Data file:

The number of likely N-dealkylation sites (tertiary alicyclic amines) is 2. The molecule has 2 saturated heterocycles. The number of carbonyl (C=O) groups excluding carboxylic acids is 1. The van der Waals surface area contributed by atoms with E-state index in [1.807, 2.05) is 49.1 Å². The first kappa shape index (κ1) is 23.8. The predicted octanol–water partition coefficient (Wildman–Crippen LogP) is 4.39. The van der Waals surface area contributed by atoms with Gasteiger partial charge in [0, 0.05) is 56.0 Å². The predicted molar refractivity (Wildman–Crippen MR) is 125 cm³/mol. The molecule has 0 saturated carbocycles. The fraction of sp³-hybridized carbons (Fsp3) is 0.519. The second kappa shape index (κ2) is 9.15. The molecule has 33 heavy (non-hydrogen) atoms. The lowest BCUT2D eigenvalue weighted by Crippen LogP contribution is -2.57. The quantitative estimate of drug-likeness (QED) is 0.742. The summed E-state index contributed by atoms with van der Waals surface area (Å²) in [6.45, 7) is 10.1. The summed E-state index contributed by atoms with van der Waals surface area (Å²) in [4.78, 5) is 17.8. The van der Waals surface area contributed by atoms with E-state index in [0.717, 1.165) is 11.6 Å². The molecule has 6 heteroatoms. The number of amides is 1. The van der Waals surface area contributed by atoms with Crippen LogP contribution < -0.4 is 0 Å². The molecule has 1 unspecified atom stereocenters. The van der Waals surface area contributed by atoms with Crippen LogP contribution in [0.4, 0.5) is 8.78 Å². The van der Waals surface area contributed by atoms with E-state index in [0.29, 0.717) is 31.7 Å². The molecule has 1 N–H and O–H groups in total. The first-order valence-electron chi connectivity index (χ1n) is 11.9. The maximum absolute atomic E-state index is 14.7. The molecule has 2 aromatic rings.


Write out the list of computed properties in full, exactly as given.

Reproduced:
The number of likely N-dealkylation sites (tertiary alicyclic amines) is 2. The molecule has 2 saturated heterocycles. The number of carbonyl (C=O) groups excluding carboxylic acids is 1. The van der Waals surface area contributed by atoms with E-state index in [1.807, 2.05) is 49.1 Å². The first kappa shape index (κ1) is 23.8. The predicted octanol–water partition coefficient (Wildman–Crippen LogP) is 4.39. The van der Waals surface area contributed by atoms with Gasteiger partial charge in [0, 0.05) is 56.0 Å². The predicted molar refractivity (Wildman–Crippen MR) is 125 cm³/mol. The molecule has 0 saturated carbocycles. The fraction of sp³-hybridized carbons (Fsp3) is 0.519. The second kappa shape index (κ2) is 9.15. The molecule has 33 heavy (non-hydrogen) atoms. The lowest BCUT2D eigenvalue weighted by Crippen LogP contribution is -2.57. The quantitative estimate of drug-likeness (QED) is 0.742. The summed E-state index contributed by atoms with van der Waals surface area (Å²) in [6.45, 7) is 10.1. The summed E-state index contributed by atoms with van der Waals surface area (Å²) in [4.78, 5) is 17.8. The van der Waals surface area contributed by atoms with E-state index in [0.717, 1.165) is 11.6 Å². The molecule has 6 heteroatoms. The number of amides is 1. The van der Waals surface area contributed by atoms with Crippen LogP contribution < -0.4 is 0 Å². The molecule has 1 unspecified atom stereocenters. The van der Waals surface area contributed by atoms with Crippen LogP contribution in [0.4, 0.5) is 8.78 Å². The van der Waals surface area contributed by atoms with E-state index in [0.29, 0.717) is 31.7 Å². The molecule has 1 N–H and O–H groups in total. The first-order valence-electron chi connectivity index (χ1n) is 11.9. The maximum absolute atomic E-state index is 14.7. The molecule has 2 aromatic rings.